Getting a Mortgage: The Inside Story


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In January 2009, having been laid off from my job at a flailing start up, I decided to buy an apartment. It was not as crazy a decision as it may sound. I had just been downsized again. My husband Ben and I had already had to move several times for reasons beyond our control and were about to move again. My dad had cancer — again. I desperately wanted some stability, and I was willing to pay through the nose for it.

There were practical realities to consider, too. The economy had belly-flopped, meaning interest rates were close to zero. We knew we wanted to stay in New York for enough time to make purchasing real estate a good investment. And I felt like we were pretty good candidates for a loan. Despite my spotty employment record, I had no debt and some savings; my credit score was 720; and the well-located, if small, one-bedroom co-op that I found for sale on Craigslist was modestly priced and required only 10% down. Besides, my husband Ben was a fancy corporate lawyer in Manhattan. Surely between the two of us we would be considered a safe bet.

I didn’t use a mortgage broker; I didn’t even shop around for options. I simply called our major international bank (MIB), because that was where we banked, and chatted with a nice fellow named Brian. “We’re thinking of making an offer on this apartment,” I told Brian, once he had our financials. “Do you think we can get pre-approved?”

“Totally,” he told me. “Go ahead and make the offer, and I’ll call you once you get the official OK.”

We made an offer, which was accepted. Time passed. Then more time. We could feel ourselves getting older and our seller getting less patient. When Brian finally called back, he sounded like he had limped home from a battlefield.

We qualified for the loan from the bank, but because we were only putting 10% down, we had to get private insurance; and the private insurance people, all hungover because this, 2009, was their long post-bubble morning after, required a steep income-to-debt ratio. For that ratio, they only considered income, not savings. That meant that, factoring in Ben’s remaining law school loans and my lack of immediate income, we came within two percentage points of making the cut — but did not.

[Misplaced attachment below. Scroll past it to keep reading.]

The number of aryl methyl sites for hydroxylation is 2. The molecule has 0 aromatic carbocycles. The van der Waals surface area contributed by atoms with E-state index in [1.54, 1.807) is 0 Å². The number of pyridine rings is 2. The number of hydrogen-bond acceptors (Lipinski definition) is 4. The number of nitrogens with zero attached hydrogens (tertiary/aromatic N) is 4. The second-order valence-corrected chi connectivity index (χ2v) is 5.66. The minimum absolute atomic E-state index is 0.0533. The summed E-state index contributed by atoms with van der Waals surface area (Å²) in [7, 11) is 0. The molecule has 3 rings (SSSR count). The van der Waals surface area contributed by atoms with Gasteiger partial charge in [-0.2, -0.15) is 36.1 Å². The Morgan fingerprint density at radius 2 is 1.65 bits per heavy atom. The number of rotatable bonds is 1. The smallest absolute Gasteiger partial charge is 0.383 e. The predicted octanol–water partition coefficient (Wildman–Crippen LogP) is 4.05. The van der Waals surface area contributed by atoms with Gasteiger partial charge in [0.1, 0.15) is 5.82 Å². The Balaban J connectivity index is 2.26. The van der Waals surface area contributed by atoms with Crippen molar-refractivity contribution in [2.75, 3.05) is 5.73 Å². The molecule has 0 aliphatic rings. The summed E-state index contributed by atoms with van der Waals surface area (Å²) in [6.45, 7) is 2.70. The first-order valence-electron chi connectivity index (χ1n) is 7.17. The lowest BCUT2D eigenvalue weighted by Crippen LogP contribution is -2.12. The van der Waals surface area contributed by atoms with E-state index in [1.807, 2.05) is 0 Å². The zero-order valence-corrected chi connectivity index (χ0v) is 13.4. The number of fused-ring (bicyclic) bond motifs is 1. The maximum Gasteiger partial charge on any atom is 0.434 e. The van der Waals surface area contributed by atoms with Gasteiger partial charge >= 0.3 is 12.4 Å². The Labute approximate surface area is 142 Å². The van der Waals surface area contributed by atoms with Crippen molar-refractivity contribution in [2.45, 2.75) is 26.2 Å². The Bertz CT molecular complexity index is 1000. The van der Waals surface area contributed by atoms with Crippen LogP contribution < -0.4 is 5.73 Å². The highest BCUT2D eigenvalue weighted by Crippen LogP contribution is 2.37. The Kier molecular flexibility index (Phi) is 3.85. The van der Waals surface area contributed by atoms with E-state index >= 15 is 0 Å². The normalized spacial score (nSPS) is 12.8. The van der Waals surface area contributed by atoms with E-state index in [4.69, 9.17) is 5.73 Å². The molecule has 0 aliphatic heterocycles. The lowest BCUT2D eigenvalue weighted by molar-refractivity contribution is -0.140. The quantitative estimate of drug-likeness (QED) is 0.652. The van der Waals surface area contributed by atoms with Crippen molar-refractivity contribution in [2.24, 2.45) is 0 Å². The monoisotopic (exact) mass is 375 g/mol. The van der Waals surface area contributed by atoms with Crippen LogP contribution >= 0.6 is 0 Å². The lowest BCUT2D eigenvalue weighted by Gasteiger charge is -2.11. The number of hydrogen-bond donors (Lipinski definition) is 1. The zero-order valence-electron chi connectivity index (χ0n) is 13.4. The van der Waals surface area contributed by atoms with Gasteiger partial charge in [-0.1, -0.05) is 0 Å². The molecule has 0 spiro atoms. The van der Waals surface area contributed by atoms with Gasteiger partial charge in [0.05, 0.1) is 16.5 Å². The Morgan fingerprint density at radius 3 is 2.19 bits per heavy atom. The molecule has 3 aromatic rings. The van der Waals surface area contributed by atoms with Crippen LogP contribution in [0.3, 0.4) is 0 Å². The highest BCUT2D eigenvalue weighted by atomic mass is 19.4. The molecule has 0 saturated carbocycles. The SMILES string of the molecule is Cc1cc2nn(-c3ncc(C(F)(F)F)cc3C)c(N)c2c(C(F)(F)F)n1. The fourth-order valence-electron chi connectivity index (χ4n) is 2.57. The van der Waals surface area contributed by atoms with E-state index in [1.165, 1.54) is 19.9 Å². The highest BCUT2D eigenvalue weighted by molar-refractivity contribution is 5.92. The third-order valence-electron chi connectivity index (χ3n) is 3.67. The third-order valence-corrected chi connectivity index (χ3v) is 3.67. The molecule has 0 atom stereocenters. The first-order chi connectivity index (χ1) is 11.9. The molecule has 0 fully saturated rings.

How to prepare for — and what to expect from — the mortgage application process

In 2011, we tried again.

Keeping in mind our first-attempt fiasco, we spent the intervening years paying off Ben’s law school loans until we had wiped them out; then, having exorcised that particular demon, we saved like fiends. I got a new job and wrapped myself around it, refusing to let go. By the time 2011 came around, no one could find fault with our debt-to-income ratio, and besides, we had enough cash to put down 20% or more on an apartment within our budget.

Once again we decided to proceed without spending money on a mortgage broker or real estate agent. I knew we could get burned again but figured we could apply the lessons we previously learned and save money by doing legwork and research ourselves. Sure enough, within a couple of months, we found a two-bedroom we liked in our price range in a well-situated co-op with healthy financials: its underlying mortgage had been paid off and it had over $50,000 in the bank, which meant our monthly maintenance fee would be under $500. We had gotten approved by MIB, because no hard feelings, for a standard 30-year mortgage with 20% down. So we made an offer, letter in hand.

Our offer was accepted! Our inspection went fine! We hired a smart real estate lawyer! And then!

We got an email from the lawyer:

your approval is from MIB. I have a few questions about MIB. Are you sure that MIB will give a loan to a 5 unit building? (Did you get your loan before the property was identified?)  There appears to be another apartment with an MIB loan, on Unit 1 , which may not be conducive for the bank to close the loan.

I am asking these questions to make sure you will be successful in the purchase. You may need to consider another bank

The lawyer was entirely correct. MIB holds by the 20% rule: it will not finance more than 20% of any building, and one unit of a five unit coop = 20%. Because another unit in the building had gotten their loan from MIB, we were SOL. Once again, a bureaucratic representative nearly shed tears while on the phone with me, pledging any action short of seppuku.

This time, though, there was a happy ending. After some scrambling on our part, and with help from our lawyer, we found a new lender that could approve us speedily. As it happened, they even offered a better deal than the one we had agreed to with MIB: a 7/1 adjustable rate mortgage at an interest rate of below 3%.

It took us two years longer than we planned to buy an apartment but the delay turned out to be beneficial. We were able to save more in the meantime and, our second time around, get a larger place — one that could accommodate the baby we made shortly after signing the papers. We became homeowners and almost immediately we became parents. Though if we had had to get pre-approval for the latter, I can’t pretend I know how well we would have fared.


Image: Flickr user Steve



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